Monthly Archives: January 2011

faith meets hope

There is a song I often sing called “Twenty-Three” which is based off of the Twenty-Third chapter of Psalms.  It is powerful.  The lyrics are simple and all too profound.

“Twenty Three” – Aaron Strumpel

Arise Oh Lord // Lift up Your eyes // Don’t forget I’m helpless // Oh You lead me to waters and pastures so green // Oh You pour out Your oil and choose goodness and mercy for me // No I will not be in want // You’re with me // I will not fear // You comfort me // I will not fear

So often, I exchange what is critically important for what is immediately demanding.  I make plans.  I pursue goals.  I entertain desires. I press on, and often succeed, but I am left wanting.  The cycle continues as if I am helpless.  “Arise Oh, Lord. Lift up your eyes, Don’t forget I’m helpless.”  Sometimes I feel like I am fighting a battle…. but, I already have the victory in Jesus.  “But thanks be to God! He gives us the victory through our Lord Jesus Christ” (1 Cor 15:57).  The battle can cease.  He sustains.  He will fulfill.  “Oh, You lead me to waters and pastures green.  Oh, You pour out Your oil, and choose goodness and mercy for me.” When I remember this, I begin seeking the presence of the One who promises to walk with me.  “You’re with me, I will not fear.  You comfort me, I will not fear.” Perspective restored; peace renewed.  The song is interjected with a one line phrase repeated over and over again.  “No, I will not I will not be in want… No, I will not be in want…. No, I will not be in want…. No, I will not be in want…”  One day, I realized I may have slightly misunderstood the meaningful intent of this phrase. Perhaps this is not so much a call, demand, reminder, or resolve to not have desires…. perhaps it is more of a statement of reality or the realization of a promise.  I will not be in want.  God is enough.  A section of the passage states it this way:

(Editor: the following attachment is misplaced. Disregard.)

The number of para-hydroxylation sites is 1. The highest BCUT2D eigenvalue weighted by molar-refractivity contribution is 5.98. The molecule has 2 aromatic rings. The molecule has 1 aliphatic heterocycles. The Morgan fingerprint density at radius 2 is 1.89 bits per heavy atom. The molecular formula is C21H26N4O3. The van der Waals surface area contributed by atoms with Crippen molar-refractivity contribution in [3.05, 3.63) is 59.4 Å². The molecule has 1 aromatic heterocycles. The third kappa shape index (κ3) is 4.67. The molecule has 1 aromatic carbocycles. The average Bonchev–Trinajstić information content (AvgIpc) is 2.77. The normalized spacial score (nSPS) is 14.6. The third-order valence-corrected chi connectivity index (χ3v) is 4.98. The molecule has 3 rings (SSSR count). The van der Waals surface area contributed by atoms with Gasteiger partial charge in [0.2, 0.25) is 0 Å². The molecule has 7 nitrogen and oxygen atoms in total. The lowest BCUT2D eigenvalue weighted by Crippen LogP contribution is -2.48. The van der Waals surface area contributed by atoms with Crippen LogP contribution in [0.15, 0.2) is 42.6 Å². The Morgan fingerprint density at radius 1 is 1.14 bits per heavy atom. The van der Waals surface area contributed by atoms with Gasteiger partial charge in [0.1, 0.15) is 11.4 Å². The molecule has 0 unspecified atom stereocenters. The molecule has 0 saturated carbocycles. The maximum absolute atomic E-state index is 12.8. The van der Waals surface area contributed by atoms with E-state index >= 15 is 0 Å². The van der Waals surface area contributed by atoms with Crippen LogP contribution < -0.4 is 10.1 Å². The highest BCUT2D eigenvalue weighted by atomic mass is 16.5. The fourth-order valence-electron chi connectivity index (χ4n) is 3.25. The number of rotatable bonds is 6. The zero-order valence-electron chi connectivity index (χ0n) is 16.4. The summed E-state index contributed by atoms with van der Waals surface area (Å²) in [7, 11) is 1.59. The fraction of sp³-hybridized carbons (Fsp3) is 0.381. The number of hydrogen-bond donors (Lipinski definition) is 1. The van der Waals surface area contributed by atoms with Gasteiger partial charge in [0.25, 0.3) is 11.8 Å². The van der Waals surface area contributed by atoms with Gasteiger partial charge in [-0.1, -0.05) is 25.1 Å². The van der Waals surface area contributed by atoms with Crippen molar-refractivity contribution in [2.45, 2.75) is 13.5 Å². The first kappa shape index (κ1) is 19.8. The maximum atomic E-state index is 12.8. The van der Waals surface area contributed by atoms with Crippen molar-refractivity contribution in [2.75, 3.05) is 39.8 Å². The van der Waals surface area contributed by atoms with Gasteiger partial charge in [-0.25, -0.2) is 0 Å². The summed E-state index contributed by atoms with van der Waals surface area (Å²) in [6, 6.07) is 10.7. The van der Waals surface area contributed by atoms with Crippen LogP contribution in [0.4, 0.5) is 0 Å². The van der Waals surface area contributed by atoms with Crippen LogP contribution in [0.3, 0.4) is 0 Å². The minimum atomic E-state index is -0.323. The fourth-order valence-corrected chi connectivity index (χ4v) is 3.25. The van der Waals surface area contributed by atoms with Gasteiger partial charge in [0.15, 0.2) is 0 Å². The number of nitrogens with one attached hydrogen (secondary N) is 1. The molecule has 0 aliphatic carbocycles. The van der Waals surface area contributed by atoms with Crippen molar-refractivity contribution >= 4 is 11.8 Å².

“The LORD is my shepherd, I shall not be in want. He makes me lie down in green pastures, he leads me beside quiet waters, he restores my soul. He guides me in paths of righteousness for his name’s sake. Even though I walk through the valley of the shadow of death, I will fear no evil, for you are with me;” (Psalm 23:1-4, NIV)

But, an updated version of the NIV, states this new understanding of the meaning more clearly. “The LORD is my shepherd, I lack nothing” (Psalm 23:1, NIV 2010).  A reprise of the song, repeats, “Everything, I ever wanted I found in you…”  I shall not be in want.  The truth is realized when hope meets faith.  Not a feeble hope, one that wishes for something that could occur by chance; but a firm hope, one that looks forward to a realization of a promise… a hope like Abraham’s:

“Against all hope, Abraham in hope believed and so became the father of many nations, just as it had been said to him . . . he did not waver through unbelief regarding the promise of God, but was strengthened in his faith and gave glory to God, being fully persuaded that God had power to do what he had promised. This is why ‘it was credited to him as righteousness.’ The words ‘it was credited to him’ were written not for him alone, but also for us, to whom God will credit righteousness—for us who believe in him who raised Jesus our Lord from the dead. He was delivered over to death for our sins and was raised to life for our justification. (Romans 4:18, 20-25)